Screenshot from The Neohabitat Project

Screenshot from The Neohabitat Project, an emulated revival of the online Commodore 64 game Habitat organized by the Museum of Art and Digital Entertainment. The game comes with a pre-configured C64 emulator.

In an ideal world, hobbyist emulators and retrogaming would prioritize ease-of-access too. Obviously, though, volunteer emulation projects have limited resources. Some people can directly contribute their coding skills. But the rest of us can advocate for how much ease-of-use matters. It’s not a perk or a bonus feature; it’s fundamental to the goals of emulating old games.

We should push for user-friendlier applications like D-Fend Reloaded to be the standard. We can write better documentation for emulators to help new users understand how they work. In our own communities and social circles, we can destigmatize emulation as a way to play historical games. And we must support projects and tools that lower the access barrier, official or otherwise.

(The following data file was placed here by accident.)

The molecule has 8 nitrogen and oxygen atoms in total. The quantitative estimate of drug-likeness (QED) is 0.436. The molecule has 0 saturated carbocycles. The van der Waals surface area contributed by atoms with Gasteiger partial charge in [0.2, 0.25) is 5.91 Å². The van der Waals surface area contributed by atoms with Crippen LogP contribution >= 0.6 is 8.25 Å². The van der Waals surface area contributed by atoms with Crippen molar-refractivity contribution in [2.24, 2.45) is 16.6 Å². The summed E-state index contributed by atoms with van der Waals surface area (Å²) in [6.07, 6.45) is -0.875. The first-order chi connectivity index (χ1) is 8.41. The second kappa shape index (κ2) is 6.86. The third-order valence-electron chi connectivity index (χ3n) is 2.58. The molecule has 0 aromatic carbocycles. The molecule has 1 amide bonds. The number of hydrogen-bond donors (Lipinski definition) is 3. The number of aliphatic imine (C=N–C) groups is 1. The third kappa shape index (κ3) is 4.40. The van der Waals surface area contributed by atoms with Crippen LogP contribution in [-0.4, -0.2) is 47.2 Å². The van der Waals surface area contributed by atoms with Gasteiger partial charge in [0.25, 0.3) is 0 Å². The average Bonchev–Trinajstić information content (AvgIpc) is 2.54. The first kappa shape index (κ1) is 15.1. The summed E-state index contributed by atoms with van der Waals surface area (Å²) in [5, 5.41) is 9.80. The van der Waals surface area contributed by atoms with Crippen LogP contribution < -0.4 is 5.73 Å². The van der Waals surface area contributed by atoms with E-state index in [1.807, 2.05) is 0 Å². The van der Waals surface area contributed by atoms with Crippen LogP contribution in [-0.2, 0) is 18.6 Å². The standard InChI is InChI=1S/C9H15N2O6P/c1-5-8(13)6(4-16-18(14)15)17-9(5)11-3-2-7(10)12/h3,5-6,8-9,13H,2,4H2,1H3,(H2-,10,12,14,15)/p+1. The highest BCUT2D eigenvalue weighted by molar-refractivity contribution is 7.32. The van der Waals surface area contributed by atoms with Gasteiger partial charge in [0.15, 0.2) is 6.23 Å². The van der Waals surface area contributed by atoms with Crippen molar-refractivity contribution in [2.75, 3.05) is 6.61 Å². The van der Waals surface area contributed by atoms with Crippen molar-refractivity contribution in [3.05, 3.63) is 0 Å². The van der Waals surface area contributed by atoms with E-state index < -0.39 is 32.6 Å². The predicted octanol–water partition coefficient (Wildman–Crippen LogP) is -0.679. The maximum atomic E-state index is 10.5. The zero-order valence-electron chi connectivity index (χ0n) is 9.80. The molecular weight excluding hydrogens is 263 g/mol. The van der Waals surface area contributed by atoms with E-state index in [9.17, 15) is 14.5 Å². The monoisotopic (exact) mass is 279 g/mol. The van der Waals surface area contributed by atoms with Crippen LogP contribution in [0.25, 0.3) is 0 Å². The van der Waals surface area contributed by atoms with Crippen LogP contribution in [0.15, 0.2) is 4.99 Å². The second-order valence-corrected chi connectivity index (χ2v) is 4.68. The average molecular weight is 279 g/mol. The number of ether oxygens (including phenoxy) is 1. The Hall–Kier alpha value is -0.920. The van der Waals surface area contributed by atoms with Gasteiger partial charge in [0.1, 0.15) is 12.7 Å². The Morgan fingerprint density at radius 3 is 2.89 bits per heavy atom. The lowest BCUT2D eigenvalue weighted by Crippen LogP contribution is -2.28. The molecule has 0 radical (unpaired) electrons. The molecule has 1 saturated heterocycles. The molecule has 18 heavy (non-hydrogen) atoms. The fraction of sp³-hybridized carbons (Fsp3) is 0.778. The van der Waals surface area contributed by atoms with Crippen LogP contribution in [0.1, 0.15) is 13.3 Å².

Weekend read: Inside a Mac emulator – warms my heart to see people still remember Dark Castle as fondly as I do.

— Justin Trudeau (@JustinTrudeau) June 10, 2017

On June 10th, 2017, Canadian Prime Minster Justin Trudeau tweeted about the Internet Archive’s Macintosh emulator, specifically about being able to play Dark Castle and Wizardry. Thanks to the work by Internet Archive staff and contributors, the Prime Minster of Canada could, if he wanted, instantly play a three-decades-old Macintosh game. This wouldn’t have been possible just a few years ago.